The study endorses the Army’s efforts to ensure it provides sufficient resources through its budget to ensure that the eSBs can deploy as required by FY 2000-2005 according to DPG readiness guidance. The study also recommends that the Army examine by February 2000 whether to provide additional training sites such as Fort Carson and Fort Riley and, in particular, consider establishing a memorandum of agreement (MOA) with the U.S. Marine Corps to facilitate use of Twenty-Nine Palms. If there are other existing non-Army sites like Twenty-Nine Palms that may be available for training soon after mobilization, the Army should consider developing MOAs with the relevant Services to secure their use in the event of a war as well.

Finally, the study examined how the eSBs are being incorporated into the Army's AC/RC integrated division concept. The integrated division concept establishes an active duty division headquarters to oversee the training and readiness of its associated three eSBs. While this arrangement provides readiness and training benefits to the eSBs, under this concept the integrated division is not deployable because it lacks a division combat support (CS)-combat service support (CSS) base. Although the AC/RC integrated divisions currently are not deployable as division-sized combat formations, the Army has identified deployability as a possible future evolution of this concept. The study endorses the Army’s plan for the continued evolution of this concept as more experience is gained with the organization.

Create Round-Up Relationships for eSBs. Establishing round-up relationships between certain eSBs and selected active Army combat divisions could prove beneficial in terms of increasing the role of the RC in MTWs and in increasing the combat power of certain Army divisions. As established in Army doctrine during the 1980s, the concept of rounding-up a combat division envisions designating an ARNG brigade as the fourth ground maneuver brigade included in a division during wartime. This linkage is distinct from the concept of a round-out or up relationship, which entails designating an ARNG brigade as the integral third ground maneuver brigade of an active combat division.

Once a round-up relationship is established between an ARNG brigade and a combat division, the ARNG brigade could target its training efforts on mission-specific requirements to enhance its integration into its affiliated combat division. If round-up relationships were established between eSBs and active combat divisions, eSBs could better focus peacetime planning and training to prepare for possible deployment to a war. For example, an eSB with a round-up relationship could incorporate the relevant standing operational procedures (SOPs) and tactical techniques of its parent division into its training plan. This would raise training quality and facilitate integration of the ESB into the division structure once the brigade is in the theater of operations.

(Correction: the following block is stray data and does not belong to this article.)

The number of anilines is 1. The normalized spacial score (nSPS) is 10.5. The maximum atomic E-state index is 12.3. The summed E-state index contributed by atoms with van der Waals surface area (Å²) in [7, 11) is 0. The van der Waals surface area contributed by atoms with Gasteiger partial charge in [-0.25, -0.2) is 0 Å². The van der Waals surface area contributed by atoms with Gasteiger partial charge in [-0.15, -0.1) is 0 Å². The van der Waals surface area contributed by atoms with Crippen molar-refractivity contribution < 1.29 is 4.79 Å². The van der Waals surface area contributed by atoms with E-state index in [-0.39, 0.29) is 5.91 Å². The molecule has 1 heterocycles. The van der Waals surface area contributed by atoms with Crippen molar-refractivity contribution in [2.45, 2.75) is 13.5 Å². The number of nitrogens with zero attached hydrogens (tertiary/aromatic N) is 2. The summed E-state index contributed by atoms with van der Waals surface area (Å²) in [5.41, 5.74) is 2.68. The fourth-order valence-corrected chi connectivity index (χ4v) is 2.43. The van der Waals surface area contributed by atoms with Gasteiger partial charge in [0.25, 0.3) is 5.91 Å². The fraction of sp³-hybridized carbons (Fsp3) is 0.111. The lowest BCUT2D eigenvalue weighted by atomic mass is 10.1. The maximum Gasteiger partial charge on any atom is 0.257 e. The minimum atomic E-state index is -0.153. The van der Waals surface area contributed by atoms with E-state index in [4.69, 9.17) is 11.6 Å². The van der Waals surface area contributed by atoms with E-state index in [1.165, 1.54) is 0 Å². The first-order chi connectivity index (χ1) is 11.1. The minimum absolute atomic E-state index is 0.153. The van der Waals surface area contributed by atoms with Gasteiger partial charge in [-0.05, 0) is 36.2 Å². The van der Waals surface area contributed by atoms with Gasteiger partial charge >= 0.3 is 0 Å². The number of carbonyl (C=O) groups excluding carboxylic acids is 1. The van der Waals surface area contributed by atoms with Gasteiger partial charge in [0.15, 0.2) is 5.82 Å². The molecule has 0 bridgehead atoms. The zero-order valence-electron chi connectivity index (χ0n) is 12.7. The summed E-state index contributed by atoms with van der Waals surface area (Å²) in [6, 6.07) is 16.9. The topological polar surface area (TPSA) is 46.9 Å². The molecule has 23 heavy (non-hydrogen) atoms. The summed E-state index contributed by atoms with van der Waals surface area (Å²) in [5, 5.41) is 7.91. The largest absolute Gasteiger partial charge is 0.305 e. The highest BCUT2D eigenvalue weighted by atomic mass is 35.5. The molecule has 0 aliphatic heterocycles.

The benefits of round-up relationships between eSBs and divisions are offset by the current multi-apportionment of divisions in the warplans that significantly complicates efforts to create these relationships. Each active combat division is assigned to a specific theater of operations. For example, if war breaks out in Southwest Asia (SWA) first, certain divisions are scheduled to go to that theater, while others are scheduled to go to Korea in the event of a second war. Likewise, certain divisions scheduled to go to the SWA if war breaks out there first are simultaneously scheduled, or multi-apportioned, to go to Korea if war breaks out first there instead. Unlike multi-apportioned divisions, eight of the fifteen eSBs are scheduled to fight in the second war, no matter where the war occurs. As a result, establishing round-up relationships between the divisions and the eSBs may be challenging because the eight eSBs could only establish "round-up" relationships with divisions fighting in the second war, but due to multi-apportionment, most divisions could fight in either the first or second war, depending on which war breaks out first.

In some cases the round-up relationship could limit the flexibility of theater commanders during a major conflict. For example, a round-up eSB would train during peacetime to operate with a specific division in theater during wartime. In wartime, however, a CINC might determine that the round-up eSB would be more useful performing a different mission than that of its "parent" division, or is needed to operate with a different division entirely. The eSB’s division-focused training program, while better preparing the eSB to fight with its affiliated division, could result in the eSB being less well prepared to execute a broader range of missions.